Wednesday, October 30, 2013

What Stephen Harper Should Have Done Right

Apparently, my last blogpost here was something of a bombshell. I think I've made it quite clear what I think Prime Minister Stephen Harper is doing wrong.

But I haven't yet made it clear how Harper should have handled the matter.

There's one thing Harper isn't wrong about: perception matters. Which is actually why, in making the decision to harangue Senator Mike Duffy -- a Senator he himself appointed to the upper chamber -- into repaying allegedly-ineligible expenses, he committed more than a simple error.

It's because perception matters that issues such as the one confronting Harper over Duffy and his colleagues Pamela Wallin and Patrick Brazeau should have been handled in the open through due process, and should have been seen handled in the open via due process. The only role Harper should have had any point in this entire sad affair was calling a public inquiry to sort through the allegations against Duffy, Wallin and Brazeau and sort through the explanations each has -- none of which I find to be tacitly incredible, one way or the other.

That's exactly how the PMO should have handled the entire matter as well. And while Nigel Wright may or may not have acted without Harper's knowledge -- my opinion is that he likely did --  he was acting within Harper's stated wishes. It was Harper's desire that this go away quietly instead of the requisite questions being answered through due process that drove Wright to act as he did.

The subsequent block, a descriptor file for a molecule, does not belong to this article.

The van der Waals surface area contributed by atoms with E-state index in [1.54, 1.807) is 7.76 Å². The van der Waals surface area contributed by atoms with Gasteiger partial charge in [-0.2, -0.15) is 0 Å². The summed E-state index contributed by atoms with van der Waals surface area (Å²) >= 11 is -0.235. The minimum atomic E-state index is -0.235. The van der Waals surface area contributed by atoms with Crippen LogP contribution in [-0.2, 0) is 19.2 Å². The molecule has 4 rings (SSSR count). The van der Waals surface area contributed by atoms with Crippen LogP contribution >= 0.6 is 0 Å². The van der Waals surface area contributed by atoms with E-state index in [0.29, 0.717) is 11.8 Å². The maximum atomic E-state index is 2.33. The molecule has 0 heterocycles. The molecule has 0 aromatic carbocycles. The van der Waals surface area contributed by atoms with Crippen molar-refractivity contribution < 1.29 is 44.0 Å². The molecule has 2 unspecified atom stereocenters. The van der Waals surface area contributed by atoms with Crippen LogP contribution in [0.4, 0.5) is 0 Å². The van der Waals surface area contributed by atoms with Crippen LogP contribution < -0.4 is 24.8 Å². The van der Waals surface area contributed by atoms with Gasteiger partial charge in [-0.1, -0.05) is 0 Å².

No one can argue that Harper isn't responsible for the actions of the PMO. Even if he didn't know what was going on -- the absolute least of which was Wright's cheque -- he should have. After issuing a directive that the Senate scandal be made to go away quietly, he should have checked up on exactly what was being done to make it happen. Of course, even this never should have happened, because Harper never should have even been so involved.

And now that Harper has been so involved he's attempting to roll on everyone else involved. He's changed his story on Wright so many times in so many ways that it's nearly impossible to keep track of it all.

He did it to himself, seemingly out of nothing more than a disdain for letting the matter be handled through due process out of the fear -- the mere fear -- of due process. And it may now be too late for him to turn back.

\Over this one comparatively inconsequential issue he's managed to lend fire to one of the left-wing Twitterverse's most impotent slogans; for the first time, Prime Minister Harper must resign.

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